CONTROVERSY has arisen over Armidale Regional Council’s support for a policy giving it power to take action on wood-fire pollution.
The decision will help develop legislation that allows local councils to remove wood heaters when houses are sold.
But Cr Debra O’Brien stressed the motion did not mean Council would rip existing wood fires from homes.
“I saw the evidence that was provided to me about the level of pollution and the potential severe effect that it would have on health. It’s clearly a problem,” Cr O’Brien said.
We’re only asking for power from the state government to be able to handle and attack the pollution problem.Debra O'Brien.
“We’re only asking for power from the state government to be able to handle and attack the pollution problem.
“I would only ever agree to anything in the future if it didn’t cost individual people more.”
It will allow Council to provide incentives to switch to non-polluting heating and have power to take action against unhealthy levels of wood smoke pollution.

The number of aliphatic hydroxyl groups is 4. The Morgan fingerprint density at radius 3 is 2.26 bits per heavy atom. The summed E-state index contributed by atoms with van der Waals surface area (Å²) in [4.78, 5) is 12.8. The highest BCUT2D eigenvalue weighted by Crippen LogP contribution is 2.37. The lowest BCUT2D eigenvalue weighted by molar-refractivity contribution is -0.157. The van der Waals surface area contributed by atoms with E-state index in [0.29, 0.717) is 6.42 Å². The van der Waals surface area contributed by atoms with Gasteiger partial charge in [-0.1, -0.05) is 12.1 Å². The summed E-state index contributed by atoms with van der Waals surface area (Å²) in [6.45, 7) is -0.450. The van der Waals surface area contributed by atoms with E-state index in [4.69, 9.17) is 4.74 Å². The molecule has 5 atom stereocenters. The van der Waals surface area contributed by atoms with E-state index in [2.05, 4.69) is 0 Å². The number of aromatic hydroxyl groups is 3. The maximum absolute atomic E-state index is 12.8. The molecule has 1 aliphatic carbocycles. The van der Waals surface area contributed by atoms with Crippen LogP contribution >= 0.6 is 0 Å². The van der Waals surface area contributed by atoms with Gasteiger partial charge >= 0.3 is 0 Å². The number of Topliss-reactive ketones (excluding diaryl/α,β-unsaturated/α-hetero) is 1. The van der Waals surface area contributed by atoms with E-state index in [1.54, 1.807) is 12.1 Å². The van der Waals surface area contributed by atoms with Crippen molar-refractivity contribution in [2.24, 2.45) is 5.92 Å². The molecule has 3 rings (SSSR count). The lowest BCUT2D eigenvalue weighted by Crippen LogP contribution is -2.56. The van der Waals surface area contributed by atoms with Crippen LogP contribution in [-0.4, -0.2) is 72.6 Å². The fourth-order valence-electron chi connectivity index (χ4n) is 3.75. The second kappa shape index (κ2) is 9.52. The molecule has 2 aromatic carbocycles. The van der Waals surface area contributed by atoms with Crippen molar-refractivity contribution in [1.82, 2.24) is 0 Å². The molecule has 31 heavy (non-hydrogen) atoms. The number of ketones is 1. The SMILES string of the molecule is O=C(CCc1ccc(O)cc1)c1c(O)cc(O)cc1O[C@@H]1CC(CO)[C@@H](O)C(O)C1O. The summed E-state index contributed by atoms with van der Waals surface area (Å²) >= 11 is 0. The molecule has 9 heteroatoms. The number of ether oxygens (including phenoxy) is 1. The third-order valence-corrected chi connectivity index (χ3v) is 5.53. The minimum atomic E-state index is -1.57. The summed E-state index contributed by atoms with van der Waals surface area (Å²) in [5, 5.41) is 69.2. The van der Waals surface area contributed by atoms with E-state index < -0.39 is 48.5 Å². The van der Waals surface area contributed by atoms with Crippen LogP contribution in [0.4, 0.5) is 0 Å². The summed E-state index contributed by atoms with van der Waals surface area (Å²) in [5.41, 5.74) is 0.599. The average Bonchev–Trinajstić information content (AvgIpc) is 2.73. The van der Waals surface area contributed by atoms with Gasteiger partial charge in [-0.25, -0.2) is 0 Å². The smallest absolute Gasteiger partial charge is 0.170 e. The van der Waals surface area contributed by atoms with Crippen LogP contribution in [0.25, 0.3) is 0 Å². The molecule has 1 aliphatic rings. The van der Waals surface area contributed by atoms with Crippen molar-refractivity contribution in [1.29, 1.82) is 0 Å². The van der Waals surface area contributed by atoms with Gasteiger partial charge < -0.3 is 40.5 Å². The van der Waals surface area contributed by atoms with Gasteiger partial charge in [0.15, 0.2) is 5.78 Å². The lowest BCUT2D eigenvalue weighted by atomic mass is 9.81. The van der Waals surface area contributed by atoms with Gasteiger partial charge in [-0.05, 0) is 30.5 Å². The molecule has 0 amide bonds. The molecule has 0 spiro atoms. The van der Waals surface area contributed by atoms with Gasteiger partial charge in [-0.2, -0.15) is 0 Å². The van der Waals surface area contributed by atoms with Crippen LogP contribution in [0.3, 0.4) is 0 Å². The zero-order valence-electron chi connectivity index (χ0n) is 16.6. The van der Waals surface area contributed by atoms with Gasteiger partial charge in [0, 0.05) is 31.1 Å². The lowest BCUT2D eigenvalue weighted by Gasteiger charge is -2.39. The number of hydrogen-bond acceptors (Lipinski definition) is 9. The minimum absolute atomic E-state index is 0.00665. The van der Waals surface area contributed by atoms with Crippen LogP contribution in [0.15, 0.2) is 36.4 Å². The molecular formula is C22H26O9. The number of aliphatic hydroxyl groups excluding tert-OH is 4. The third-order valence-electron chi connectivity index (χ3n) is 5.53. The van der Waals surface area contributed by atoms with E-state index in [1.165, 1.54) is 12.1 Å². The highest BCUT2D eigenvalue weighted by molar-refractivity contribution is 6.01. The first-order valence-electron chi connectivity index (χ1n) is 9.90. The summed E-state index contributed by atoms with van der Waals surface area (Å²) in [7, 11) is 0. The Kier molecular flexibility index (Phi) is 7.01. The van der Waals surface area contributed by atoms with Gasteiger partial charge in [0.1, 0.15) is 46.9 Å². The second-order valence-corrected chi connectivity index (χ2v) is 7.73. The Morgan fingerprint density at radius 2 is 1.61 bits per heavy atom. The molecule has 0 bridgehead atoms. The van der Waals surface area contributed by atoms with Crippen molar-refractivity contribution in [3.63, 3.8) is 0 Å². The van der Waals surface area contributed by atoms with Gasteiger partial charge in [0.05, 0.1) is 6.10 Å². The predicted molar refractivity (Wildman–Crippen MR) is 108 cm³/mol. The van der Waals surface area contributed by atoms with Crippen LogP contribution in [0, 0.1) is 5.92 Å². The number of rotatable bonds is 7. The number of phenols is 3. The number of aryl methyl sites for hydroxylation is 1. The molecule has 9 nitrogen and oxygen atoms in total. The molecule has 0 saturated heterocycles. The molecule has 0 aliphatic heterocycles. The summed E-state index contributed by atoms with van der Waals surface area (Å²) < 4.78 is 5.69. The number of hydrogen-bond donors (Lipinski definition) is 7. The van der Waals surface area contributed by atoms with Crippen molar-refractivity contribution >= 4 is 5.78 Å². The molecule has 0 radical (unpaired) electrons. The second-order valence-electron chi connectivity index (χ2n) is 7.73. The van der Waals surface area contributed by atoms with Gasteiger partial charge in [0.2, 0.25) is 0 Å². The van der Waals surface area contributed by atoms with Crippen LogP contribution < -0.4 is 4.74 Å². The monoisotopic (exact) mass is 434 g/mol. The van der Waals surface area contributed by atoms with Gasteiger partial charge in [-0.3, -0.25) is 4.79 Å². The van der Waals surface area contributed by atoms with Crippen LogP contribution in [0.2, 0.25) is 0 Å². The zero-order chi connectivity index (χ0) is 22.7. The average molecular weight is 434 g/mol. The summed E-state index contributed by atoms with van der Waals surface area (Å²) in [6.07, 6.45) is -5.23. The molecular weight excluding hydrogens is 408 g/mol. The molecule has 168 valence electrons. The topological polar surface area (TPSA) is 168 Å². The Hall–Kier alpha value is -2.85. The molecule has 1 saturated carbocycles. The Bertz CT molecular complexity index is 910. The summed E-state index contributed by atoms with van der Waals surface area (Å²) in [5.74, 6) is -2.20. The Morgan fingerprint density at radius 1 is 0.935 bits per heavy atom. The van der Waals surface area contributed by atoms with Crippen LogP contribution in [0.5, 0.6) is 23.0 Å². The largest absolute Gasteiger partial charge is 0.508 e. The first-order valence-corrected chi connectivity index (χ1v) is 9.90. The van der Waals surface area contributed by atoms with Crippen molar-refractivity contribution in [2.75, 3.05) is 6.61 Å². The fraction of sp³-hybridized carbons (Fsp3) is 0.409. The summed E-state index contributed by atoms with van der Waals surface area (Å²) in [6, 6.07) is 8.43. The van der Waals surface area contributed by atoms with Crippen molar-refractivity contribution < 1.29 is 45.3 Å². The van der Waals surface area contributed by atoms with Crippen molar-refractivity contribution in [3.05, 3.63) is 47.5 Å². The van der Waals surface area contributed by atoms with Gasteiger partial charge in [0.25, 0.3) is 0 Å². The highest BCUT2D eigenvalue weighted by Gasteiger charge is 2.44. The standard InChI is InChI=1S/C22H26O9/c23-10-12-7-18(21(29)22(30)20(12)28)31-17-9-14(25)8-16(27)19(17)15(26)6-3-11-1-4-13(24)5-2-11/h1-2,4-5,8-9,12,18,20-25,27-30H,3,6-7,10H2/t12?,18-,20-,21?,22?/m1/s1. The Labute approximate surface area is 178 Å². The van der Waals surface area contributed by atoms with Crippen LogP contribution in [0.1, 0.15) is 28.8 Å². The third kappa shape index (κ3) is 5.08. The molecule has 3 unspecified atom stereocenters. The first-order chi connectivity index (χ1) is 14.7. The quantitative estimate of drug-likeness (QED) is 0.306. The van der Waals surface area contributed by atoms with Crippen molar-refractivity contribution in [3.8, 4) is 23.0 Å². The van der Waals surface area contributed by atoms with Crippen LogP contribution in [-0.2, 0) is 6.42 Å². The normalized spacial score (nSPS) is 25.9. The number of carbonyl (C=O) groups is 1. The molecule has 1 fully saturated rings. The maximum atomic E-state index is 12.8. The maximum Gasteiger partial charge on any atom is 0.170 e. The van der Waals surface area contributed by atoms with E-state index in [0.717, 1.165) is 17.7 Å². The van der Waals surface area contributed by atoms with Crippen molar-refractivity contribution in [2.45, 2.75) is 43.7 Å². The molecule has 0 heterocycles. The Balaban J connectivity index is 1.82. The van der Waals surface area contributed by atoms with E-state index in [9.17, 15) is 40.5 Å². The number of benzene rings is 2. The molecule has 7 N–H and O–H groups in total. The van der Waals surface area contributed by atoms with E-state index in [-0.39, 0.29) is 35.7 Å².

From June 19 to July 3, Armidale air quality exceeded the maximum level of particulate matter, that has similar health effects to tobacco smoke, eight times.
Councillors John Galletly, Peter Bailey, Diane Gray, Libby Martin and Andrew Murat voted against the motion and asked to have their dissent recorded.
With mayor Simon Murray absent, the decision was made with Greens deputy mayor Dorothy Robinson casting the deciding vote.
“The fact that we can’t meet national air quality standards could be a big turn-off for young families and retirees who might think twice when they know about the substantial difference in life expectancy [in the New England],” Cr Robinson said.